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Xiaowen Zhang, Chen Han, Hongwei Wang, Xinghong Sun, Xin Dou, Xueying He, Di Wu, Shanmei Shen, Dalong Zhu, Xinlin Zhang, and Yan Bi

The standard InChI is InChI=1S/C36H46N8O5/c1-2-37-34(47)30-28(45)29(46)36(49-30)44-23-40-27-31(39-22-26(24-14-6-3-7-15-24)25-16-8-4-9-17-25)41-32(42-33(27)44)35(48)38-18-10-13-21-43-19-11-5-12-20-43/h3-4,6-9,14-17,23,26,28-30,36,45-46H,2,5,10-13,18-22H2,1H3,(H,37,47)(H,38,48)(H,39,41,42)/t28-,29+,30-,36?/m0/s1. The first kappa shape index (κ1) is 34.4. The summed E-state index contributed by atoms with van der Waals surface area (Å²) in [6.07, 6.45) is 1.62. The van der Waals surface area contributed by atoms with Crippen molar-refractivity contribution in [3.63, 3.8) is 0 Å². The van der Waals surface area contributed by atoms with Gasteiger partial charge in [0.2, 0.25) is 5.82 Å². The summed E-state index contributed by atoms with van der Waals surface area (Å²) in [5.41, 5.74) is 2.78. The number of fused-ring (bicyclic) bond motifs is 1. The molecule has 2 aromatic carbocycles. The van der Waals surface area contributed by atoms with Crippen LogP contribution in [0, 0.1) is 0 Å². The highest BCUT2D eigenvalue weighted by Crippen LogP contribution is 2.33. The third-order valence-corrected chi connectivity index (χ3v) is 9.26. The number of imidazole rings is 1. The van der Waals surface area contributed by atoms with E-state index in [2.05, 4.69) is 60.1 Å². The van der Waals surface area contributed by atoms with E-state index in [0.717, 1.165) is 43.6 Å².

Thyroid eye disease (TED) is the major extrathyroidal manifestation of Graves’ disease (GD). Treatment choice is based on clinical activity and severity of TED, as evaluated with clinical activity score (CAS) and magnetic resonance (MR) imaging. We aimed to determine the relationship between neutrophil-to-lymphocyte ratio (NLR), a readily available indicator of systemic inflammation, and clinical and MR imaging parameters in TED patients. Eighty-seven consecutive TED patients were included. The average signal intensity ratio (SIR), average extraocular muscle (EOM) diameter, and proptosis of the study eye were extracted from MR images. A baseline NLR ≥ 2.0 was recorded in 37 (42.5%) patients and NLR < 2.0 in 50 (57.5%) patients. TED patients with NLR ≥ 2.0 were older, had a higher CAS, average SIR, average EOM diameter and proptosis, and a lower serum thyrotrophin receptor antibody level than patients with NLR < 2.0 (all P < 0.05). All MR parameters showed significant correlation with CAS (P < 0.05). NLR correlated significantly with CAS (P = 0.001), average SIR (P = 0.004), average EOM diameter (P = 0.007), and proptosis (P = 0.007). Multiple regression revealed a significant correlation between NLR and CAS (P = 0.001), average SIR (P = 0.029), and proptosis (P = 0.037). Cox regression analysis showed that a high NLR at baseline was associated with a worse clinical outcome of TED (hazard ratio 3.7, 95% CI 1.22–11.2, P = 0.02), at a median follow-up of 25 months. In conclusion, NLR was correlated with CAS and MR imaging parameters and was associated with a worse clinical outcome of TED at follow-up in patients with TED. Additional prospective studies are needed to validate our findings.